The "leaf" on the logo of Apple store turns green to welcome the World Earth Day in Hangzhou, Zhejiang Province of China. (Vcg/Getty Images)

Apple’s online book and film services have gone dark in China after Beijing introduced regulations in March imposing strict curbs on online publishing, particularly for foreign firms.

Attempts on Friday to access the iBooks Store and iTunes Movies services in China were met with a message in Chinese that they were “unusable,” Reuters reported.

China’s media regulator, the State Administration of Press, Publication, Radio, Film and Television, demanded that Apple halt the service, the New York Times has reported, citing two unnamed people. The regulator did not respond to a faxed request from Reuters for comment.

“We hope to make books and movies available again to our customers in China as soon as possible,” said a Beijing-based Apple spokeswoman

This is not the first time an Apple service has been made unavailable in China.

The company’s News app, launched last year, can be used in many countries by people who downloaded the app from the U.S., United Kingdom or Australia App Stores. But those trying to access the service on the mainland are shown the message, “News isn’t supported in your current region.”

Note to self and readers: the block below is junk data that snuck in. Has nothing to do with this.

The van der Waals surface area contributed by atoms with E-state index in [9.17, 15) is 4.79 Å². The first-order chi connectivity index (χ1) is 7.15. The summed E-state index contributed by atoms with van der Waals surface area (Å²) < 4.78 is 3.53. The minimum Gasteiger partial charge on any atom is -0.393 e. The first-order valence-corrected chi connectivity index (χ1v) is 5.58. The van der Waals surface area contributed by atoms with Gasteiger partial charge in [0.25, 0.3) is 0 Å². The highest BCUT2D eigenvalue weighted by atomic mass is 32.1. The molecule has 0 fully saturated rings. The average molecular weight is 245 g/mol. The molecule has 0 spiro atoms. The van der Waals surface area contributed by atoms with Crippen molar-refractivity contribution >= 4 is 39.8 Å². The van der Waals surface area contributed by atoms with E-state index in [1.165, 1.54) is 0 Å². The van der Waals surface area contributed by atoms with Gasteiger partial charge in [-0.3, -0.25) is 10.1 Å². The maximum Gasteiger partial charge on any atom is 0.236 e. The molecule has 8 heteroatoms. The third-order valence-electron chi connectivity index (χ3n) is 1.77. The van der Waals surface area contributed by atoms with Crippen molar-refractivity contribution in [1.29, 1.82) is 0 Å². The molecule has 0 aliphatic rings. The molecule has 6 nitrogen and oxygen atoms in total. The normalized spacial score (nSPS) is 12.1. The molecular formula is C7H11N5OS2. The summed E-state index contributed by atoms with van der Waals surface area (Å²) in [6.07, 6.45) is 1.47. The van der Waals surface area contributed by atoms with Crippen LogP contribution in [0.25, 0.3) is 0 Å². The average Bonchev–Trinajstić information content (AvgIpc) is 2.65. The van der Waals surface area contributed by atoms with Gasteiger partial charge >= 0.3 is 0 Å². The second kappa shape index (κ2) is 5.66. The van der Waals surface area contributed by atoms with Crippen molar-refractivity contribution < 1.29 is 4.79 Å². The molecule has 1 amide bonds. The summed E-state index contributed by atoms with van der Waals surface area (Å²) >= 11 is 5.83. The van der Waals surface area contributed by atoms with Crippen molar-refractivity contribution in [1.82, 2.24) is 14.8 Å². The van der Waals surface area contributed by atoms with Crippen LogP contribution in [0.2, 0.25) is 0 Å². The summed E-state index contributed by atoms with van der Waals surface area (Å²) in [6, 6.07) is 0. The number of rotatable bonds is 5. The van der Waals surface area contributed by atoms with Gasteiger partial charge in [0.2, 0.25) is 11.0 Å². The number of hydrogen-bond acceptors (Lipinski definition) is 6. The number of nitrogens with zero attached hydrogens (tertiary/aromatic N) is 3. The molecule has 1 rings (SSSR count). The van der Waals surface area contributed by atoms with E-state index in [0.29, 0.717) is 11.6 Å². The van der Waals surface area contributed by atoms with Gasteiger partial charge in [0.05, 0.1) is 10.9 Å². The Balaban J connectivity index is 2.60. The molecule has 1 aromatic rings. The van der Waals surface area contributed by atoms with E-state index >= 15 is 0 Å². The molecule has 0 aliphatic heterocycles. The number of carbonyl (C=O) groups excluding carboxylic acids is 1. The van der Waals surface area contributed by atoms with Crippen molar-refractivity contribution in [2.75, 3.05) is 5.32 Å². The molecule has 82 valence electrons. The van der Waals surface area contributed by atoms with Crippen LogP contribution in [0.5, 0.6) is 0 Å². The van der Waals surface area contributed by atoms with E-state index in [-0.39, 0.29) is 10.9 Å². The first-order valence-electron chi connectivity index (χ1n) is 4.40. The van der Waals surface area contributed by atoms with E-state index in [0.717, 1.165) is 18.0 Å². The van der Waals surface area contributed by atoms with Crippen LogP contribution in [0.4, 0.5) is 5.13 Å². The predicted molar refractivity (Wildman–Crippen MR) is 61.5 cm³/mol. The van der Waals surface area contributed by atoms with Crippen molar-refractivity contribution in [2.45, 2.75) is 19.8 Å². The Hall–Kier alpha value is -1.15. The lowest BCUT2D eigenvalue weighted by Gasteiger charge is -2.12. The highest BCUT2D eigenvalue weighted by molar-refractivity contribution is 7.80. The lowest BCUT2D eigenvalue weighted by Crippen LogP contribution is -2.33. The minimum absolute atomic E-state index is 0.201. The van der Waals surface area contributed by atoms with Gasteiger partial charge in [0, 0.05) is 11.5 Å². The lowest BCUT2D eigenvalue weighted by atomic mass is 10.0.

The Apple spokeswoman in Beijing said that the News app had launched only in the United States, United Kingdom and Australia. She declined to comment on how the app could still be used in places including South Korea and Hong Kong but was blocked in mainland China.

Apple’s second-largest market by revenue is Greater China, which includes Taiwan and Hong Kong, driven by the iPhone’s popularity in the world’s biggest smartphone market.

But the company has at times been met by official resistance from Beijing, with state media once branding the U.S. tech behemoth’s iPhone a danger to national security. In March, rules took effect that ban foreign ownership and joint ventures in online publishing and stipulate that all content be stored on servers in China. The move sparked fear of greater curbs on foreign businesses.

To shape public opinion, President Xi Jinping’s government has implemented an unprecedented tightening of Internet and media controls and sought to codify the policy within the law, a campaign critics say ignores human rights and is a burden for business.

Earlier this month, the United States labeled China’s Internet censorship a trade barrier in a report for the first time since 2013, saying that worsening online restrictions are damaging the business of U.S. companies.

Officials say Internet rules are needed to ensure security in the face of rising threats, such as terrorism and foreign ideology, that could destabilize China.

— Reuters